What was advertised in a colonial American newspaper 250 years ago today?
“He will take second-hand Chaises in Pay for new.”
Adino Paddock offered several methods for consumers to acquire carriages of very sorts when he advertised in the Boston Weekly News-Letter in June 1769. In an advertisement that ran along the outer margin of the second page of the June 8 edition, the coachmaker proclaimed that he “has to sell a second-hand Post-Chaise, a very light Phaeton, and a Variety of Chaises, some of them genteel, and very little wore.” To facilitate purchases, he suggested that he “will take second-hand Chaises in part pay for new.” He also noted that he carried “Wilton Carpeting for Chaises.” In a rather brief advertisement, this eighteenth-century coachmaker invoked several marketing strategies that became common practices for the automobile industry in the twentieth and twenty-first centuries.
First, Paddock offered several models to meet the diverse needs, tastes, and budgets of prospective customers: a post-chaise, a phaeton, and a “variety” of chaises. He also realized that some buyers might not have the means to afford a new carriage but would be willing to purchase a used one, provided that it was in good condition. The “second-hand Post-Chaise” was the eighteenth-century equivalent of a used car. Yet “second-hand” did not have to mean inferior. Paddock stressed that his used carriages “were very little wore,” their quality and durability hardly reduced by having been driven by previous owners. In addition, they some of them were quite fashionable or “genteel.” To aid buyers who aimed to purchase new carriages, Paddock encouraged trade-ins, not unlike the modern automobile industry. In response to his offer to “take second-hand Chaises in part Pay for new,” prospective customers could expect to negotiate for the value of their used carriages that would be applied to the purchase price of new ones. Finally, Paddock acknowledged the benefits of a comfortable and luxurious interior, stressing that he installed “Wilton Carpeting for Chaises.” A carriage was not merely a means of transportation but also a status symbol that incorporated various accessories that contributed to both appearances and comfort.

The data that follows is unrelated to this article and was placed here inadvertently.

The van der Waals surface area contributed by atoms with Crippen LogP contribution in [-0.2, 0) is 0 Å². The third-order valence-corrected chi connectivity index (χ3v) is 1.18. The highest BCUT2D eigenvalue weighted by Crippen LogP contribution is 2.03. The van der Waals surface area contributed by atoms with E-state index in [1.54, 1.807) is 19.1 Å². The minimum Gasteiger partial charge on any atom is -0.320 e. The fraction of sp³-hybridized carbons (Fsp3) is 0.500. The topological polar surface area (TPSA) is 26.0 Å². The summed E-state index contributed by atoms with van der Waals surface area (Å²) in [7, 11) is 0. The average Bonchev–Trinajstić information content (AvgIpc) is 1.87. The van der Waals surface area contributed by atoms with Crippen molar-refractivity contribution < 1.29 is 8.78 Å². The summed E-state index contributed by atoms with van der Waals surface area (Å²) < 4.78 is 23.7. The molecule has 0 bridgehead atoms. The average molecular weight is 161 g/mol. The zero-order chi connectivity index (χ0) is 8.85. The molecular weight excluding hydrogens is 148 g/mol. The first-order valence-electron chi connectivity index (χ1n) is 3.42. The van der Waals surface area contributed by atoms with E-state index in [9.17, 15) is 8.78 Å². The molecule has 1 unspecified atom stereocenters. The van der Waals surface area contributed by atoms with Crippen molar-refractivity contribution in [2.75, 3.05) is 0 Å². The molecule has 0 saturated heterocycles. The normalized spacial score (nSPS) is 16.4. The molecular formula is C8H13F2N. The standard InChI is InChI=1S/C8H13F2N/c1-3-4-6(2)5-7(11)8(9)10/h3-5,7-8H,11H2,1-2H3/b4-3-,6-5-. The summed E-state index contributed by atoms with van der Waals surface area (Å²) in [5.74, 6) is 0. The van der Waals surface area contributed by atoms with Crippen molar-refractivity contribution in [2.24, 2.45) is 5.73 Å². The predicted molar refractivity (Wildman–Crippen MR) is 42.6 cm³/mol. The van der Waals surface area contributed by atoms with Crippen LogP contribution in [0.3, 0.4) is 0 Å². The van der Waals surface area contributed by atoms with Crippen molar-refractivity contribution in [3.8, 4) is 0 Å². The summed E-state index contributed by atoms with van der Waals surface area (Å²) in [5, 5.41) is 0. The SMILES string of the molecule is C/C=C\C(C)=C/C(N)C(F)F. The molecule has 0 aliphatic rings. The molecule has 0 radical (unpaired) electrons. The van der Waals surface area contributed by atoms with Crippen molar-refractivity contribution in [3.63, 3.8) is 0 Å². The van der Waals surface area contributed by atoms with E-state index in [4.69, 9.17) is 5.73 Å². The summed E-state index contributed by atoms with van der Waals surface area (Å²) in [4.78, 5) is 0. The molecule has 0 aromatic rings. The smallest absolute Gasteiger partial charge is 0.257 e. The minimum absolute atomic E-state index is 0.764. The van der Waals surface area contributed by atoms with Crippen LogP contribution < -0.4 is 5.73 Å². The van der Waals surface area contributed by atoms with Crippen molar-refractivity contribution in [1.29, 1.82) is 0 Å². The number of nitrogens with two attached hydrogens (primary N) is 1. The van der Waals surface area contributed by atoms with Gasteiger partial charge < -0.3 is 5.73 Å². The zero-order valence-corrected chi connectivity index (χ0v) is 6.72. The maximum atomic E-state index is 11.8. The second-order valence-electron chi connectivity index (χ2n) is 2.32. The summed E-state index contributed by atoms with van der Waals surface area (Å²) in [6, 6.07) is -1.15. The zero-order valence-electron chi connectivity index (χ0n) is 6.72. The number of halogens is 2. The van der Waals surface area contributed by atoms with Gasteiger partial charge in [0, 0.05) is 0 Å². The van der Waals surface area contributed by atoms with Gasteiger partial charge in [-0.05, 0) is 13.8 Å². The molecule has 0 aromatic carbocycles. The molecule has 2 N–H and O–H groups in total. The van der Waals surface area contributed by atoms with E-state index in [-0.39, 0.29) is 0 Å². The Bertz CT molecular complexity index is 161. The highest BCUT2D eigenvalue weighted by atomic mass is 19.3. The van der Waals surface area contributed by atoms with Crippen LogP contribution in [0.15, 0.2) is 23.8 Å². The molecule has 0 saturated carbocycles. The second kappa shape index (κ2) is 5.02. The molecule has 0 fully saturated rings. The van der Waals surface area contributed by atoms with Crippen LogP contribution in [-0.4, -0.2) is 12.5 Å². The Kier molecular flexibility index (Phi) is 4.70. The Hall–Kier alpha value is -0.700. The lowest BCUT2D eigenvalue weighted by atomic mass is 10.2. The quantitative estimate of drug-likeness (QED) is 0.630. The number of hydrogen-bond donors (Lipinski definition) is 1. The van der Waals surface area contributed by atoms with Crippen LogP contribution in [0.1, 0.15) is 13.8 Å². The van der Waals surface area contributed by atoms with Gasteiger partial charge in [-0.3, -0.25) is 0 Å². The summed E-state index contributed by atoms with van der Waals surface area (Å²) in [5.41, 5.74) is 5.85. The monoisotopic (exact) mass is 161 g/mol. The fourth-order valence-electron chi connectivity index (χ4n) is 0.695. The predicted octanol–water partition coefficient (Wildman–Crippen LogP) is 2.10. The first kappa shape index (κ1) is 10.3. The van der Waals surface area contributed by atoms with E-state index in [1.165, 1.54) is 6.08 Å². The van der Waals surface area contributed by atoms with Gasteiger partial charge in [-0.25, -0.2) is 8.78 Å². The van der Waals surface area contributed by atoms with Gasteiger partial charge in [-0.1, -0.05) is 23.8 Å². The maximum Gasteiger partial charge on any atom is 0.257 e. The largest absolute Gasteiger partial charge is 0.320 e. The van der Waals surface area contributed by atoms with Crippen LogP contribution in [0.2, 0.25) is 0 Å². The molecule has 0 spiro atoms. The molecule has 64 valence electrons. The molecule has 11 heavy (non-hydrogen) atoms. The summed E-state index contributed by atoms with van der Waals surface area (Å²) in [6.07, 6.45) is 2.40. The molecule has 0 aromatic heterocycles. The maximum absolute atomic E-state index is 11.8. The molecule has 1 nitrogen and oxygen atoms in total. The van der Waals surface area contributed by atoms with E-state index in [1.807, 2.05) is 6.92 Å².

More than a century before anyone even conceived of producing and selling automobiles, coachmaker Adino Paddock deployed marketing strategies for selling carriages that eventually became staples of the modern automobile industry. An array of models, used carriages, trade-ins, and accessories all played a role in selling vehicles for personal transportation in the eighteenth century, just as they would continue to do when invention and technology made more advanced products available to consumers in subsequent centuries.